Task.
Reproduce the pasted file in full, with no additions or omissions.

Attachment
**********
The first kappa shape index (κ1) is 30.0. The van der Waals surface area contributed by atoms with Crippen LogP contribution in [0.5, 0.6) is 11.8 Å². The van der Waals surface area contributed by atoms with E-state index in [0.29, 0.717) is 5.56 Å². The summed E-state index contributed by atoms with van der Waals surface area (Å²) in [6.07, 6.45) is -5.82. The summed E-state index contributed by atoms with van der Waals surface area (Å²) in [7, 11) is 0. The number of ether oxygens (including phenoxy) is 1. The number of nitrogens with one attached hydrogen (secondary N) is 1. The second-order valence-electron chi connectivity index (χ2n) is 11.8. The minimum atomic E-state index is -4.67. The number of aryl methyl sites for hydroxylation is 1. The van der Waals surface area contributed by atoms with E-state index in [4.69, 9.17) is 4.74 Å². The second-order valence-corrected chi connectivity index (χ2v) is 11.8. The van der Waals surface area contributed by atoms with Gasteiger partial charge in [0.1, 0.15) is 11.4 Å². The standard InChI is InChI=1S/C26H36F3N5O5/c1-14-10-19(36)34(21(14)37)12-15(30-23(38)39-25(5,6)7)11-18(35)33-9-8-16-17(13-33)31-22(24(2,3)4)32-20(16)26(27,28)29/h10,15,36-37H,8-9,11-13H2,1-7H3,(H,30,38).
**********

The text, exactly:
The first kappa shape index (κ1) is 30.0. The van der Waals surface area contributed by atoms with Crippen LogP contribution in [0.5, 0.6) is 11.8 Å². The van der Waals surface area contributed by atoms with E-state index in [0.29, 0.717) is 5.56 Å². The summed E-state index contributed by atoms with van der Waals surface area (Å²) in [6.07, 6.45) is -5.82. The summed E-state index contributed by atoms with van der Waals surface area (Å²) in [7, 11) is 0. The number of ether oxygens (including phenoxy) is 1. The number of nitrogens with one attached hydrogen (secondary N) is 1. The second-order valence-electron chi connectivity index (χ2n) is 11.8. The minimum atomic E-state index is -4.67. The number of aryl methyl sites for hydroxylation is 1. The van der Waals surface area contributed by atoms with E-state index in [4.69, 9.17) is 4.74 Å². The second-order valence-corrected chi connectivity index (χ2v) is 11.8. The van der Waals surface area contributed by atoms with Gasteiger partial charge in [0.1, 0.15) is 11.4 Å². The standard InChI is InChI=1S/C26H36F3N5O5/c1-14-10-19(36)34(21(14)37)12-15(30-23(38)39-25(5,6)7)11-18(35)33-9-8-16-17(13-33)31-22(24(2,3)4)32-20(16)26(27,28)29/h10,15,36-37H,8-9,11-13H2,1-7H3,(H,30,38).